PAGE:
Despite being powerful, there are a few features Obsidian lacks. For instance, the app has no collaboration features whatsoever. The reason being, it was designed for single person use. As such, it runs off your device rather than the cloud. Unfortunately, Obsidian isn’t available for mobile users, either. You can only use it on Linux, Windows, and Mac. The app’s back-linking, however, is a top feature. You can link notes with another notes page in Graph View.

With its plugins, community support, and API, Obsidian offers a plethora of enticing features for both smaller and larger organizations. In terms of plans, there’s a Catalyst plan and a Commercial plan. The former includes support development, early access to insider builds, special community badges, and access to an exclusive development channel. All for a competitive one-off fee. With the commercial plan, you get a 14-day free trial and priority support. The separate paid plugin is called Obsidian Sync for which you pay an annual fee.

Obsidian doesn’t use Al tools and is only available offline. You will have to pay extra to sync notes with other devices. That said, Obsidian has no real-time collaboration. If you want to collaborate on editing, you can use a plugin. It won’t give you the seamless experience that Notion provides, though. You also won’t be able to send someone a link for them to view your vault in Obsidian. To do so, you would have to export it in PDF or text format.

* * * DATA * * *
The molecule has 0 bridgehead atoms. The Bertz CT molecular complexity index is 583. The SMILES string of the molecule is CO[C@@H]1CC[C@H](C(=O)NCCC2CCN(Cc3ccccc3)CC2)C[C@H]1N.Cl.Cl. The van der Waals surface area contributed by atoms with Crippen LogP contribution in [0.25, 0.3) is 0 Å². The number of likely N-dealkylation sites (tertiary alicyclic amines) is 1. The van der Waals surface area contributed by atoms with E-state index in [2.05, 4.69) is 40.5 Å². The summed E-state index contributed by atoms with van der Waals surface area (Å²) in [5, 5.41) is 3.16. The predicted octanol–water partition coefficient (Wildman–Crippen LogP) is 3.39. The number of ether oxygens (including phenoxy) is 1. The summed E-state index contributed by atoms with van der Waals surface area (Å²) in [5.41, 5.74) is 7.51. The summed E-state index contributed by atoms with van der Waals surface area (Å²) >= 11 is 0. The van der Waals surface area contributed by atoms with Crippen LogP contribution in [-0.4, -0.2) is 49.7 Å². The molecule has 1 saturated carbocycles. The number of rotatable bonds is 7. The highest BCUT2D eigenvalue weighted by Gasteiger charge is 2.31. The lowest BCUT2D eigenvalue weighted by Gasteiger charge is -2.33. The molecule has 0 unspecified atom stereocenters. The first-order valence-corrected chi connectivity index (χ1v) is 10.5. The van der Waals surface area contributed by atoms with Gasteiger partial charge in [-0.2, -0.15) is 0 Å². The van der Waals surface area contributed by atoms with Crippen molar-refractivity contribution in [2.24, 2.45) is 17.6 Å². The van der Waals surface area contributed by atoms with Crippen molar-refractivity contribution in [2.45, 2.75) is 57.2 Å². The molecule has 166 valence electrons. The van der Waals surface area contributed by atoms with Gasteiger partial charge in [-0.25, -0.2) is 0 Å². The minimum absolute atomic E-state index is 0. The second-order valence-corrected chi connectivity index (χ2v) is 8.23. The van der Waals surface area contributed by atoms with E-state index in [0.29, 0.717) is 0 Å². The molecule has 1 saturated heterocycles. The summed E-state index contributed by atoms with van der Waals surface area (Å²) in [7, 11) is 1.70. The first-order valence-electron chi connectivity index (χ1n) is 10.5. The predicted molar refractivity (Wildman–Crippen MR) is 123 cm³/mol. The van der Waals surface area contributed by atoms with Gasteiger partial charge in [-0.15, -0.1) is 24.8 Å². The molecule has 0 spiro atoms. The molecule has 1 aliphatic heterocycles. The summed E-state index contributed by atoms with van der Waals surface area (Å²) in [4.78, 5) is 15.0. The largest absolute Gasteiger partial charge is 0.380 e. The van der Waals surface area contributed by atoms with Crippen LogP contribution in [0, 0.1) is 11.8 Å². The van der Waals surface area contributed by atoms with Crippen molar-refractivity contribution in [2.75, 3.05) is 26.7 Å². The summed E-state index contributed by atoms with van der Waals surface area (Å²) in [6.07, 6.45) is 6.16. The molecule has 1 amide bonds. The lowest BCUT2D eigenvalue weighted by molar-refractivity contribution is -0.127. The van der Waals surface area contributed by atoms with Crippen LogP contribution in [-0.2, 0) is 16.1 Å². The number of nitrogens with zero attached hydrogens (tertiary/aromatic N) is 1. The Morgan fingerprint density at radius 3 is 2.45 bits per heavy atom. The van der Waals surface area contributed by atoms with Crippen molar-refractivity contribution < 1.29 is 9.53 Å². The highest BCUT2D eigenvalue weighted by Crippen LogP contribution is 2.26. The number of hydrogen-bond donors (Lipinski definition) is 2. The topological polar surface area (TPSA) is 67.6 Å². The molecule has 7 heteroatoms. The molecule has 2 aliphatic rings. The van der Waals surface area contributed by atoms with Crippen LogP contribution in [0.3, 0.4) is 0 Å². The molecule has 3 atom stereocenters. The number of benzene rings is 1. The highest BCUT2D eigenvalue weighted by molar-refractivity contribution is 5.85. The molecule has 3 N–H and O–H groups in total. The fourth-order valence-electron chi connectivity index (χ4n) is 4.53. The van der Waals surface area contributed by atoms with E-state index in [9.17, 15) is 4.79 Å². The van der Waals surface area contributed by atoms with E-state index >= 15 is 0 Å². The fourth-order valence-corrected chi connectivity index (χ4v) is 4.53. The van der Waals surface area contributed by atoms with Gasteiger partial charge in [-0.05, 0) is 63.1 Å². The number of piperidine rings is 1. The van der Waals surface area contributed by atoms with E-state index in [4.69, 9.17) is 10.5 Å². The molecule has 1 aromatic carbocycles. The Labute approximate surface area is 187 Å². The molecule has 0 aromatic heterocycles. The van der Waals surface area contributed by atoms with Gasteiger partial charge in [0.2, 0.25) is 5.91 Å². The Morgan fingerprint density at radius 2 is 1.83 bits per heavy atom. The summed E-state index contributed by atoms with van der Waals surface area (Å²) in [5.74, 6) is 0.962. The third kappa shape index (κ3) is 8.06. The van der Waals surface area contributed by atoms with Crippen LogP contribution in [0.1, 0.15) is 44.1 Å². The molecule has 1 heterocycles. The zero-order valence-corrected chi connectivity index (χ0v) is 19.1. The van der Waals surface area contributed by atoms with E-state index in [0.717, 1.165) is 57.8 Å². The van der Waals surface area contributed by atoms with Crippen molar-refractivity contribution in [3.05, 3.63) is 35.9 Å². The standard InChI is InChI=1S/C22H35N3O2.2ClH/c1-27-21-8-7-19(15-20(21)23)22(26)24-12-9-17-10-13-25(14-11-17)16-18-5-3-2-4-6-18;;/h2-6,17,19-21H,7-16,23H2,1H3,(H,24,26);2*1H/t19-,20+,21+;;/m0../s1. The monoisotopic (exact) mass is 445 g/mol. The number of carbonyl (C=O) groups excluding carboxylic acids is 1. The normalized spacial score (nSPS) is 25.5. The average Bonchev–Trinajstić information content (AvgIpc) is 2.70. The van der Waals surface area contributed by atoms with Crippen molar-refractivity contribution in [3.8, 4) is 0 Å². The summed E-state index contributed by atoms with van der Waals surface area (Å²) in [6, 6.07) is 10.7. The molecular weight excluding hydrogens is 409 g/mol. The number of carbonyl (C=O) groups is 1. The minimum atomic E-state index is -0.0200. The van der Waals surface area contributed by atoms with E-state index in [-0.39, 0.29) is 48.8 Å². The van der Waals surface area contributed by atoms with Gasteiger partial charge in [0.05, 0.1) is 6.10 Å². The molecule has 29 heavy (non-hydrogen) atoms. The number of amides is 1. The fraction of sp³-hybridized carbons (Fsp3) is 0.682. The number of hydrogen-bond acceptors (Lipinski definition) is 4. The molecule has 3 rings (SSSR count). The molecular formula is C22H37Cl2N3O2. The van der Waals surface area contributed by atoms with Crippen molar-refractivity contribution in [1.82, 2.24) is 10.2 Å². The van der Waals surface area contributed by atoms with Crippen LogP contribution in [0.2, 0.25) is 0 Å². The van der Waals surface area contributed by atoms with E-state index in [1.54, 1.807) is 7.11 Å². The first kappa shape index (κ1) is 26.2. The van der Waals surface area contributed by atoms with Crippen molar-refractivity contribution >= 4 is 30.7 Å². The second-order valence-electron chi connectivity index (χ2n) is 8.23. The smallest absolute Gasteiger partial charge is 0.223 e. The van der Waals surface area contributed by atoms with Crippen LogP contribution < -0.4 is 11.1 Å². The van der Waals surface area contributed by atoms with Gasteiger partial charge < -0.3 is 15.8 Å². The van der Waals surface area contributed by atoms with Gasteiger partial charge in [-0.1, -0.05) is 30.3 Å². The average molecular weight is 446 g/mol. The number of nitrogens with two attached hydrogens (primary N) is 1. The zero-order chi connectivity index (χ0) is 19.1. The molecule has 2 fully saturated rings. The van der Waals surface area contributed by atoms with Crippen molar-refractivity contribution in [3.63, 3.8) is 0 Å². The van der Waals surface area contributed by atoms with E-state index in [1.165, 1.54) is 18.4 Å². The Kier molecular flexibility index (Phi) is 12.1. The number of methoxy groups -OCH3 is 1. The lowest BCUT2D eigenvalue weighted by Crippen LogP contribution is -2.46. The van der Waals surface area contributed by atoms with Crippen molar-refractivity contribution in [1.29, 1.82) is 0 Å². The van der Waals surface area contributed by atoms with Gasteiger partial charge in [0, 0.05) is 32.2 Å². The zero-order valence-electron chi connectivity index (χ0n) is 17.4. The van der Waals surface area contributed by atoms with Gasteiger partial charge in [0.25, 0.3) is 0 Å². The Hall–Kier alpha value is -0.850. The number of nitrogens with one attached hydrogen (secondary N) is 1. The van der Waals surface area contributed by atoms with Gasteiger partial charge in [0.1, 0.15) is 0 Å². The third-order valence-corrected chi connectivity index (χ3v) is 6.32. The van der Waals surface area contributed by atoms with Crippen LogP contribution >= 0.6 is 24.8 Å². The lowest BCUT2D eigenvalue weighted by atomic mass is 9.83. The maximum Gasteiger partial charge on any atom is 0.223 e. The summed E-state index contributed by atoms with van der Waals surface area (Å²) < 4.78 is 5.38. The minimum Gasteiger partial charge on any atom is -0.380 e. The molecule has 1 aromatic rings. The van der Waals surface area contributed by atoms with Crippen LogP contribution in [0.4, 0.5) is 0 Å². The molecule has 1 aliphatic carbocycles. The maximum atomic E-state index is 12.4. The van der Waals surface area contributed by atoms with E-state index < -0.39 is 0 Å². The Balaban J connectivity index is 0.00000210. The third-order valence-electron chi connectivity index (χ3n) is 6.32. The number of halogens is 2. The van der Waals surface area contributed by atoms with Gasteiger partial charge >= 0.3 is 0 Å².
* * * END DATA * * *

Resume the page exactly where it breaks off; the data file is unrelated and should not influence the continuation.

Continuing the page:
• Free for personal use
  • Notes are stored locally as text documents
  • Various ways to organize notes


  • No built-in support for some function
  • No web app for Obsidian
  • Difficult to get started


How do I choose Notion or Obsidian?

If you intend to use the app for more than just taking notes, and you want everything to be in one single workstation, Notion should be your go-to choice. Obsidian is superior if you like a Markdown-based note-taking app. And if you like the idea of extensive plugin ecosystems, Obsidian may also be a better fit. It all depends on your individual requirements.

Is it possible to link Notion with Obsidian?

Yes. You need to use an Obsidian community plugin if you want to sync notes from Obsidian to Notion. Notes will be synched from the Obsidian vault to a Notion database.

Is Obsidian useable without the internet?

Obsidian works completely offline. You’ll never have service problems or internet problems. You’ll be able to work and read anywhere and at any time.

The Battle of the Note-Taking Apps

People use Notion for note-taking, meetings, documentation, interviews, tasks, wikis, and other tasks. Obsidian is primarily used for projects in any industry where connectivity is of paramount importance. With a few clicks, you get insights into your project and can adjust the content and scope accordingly. On a more everyday level, it’s also handy for grocery lists, meeting minutes, or class notes.

Have you ever used a note-taking app like Obsidian or Notion? Were you happy with the results? Let us know in the comments section below.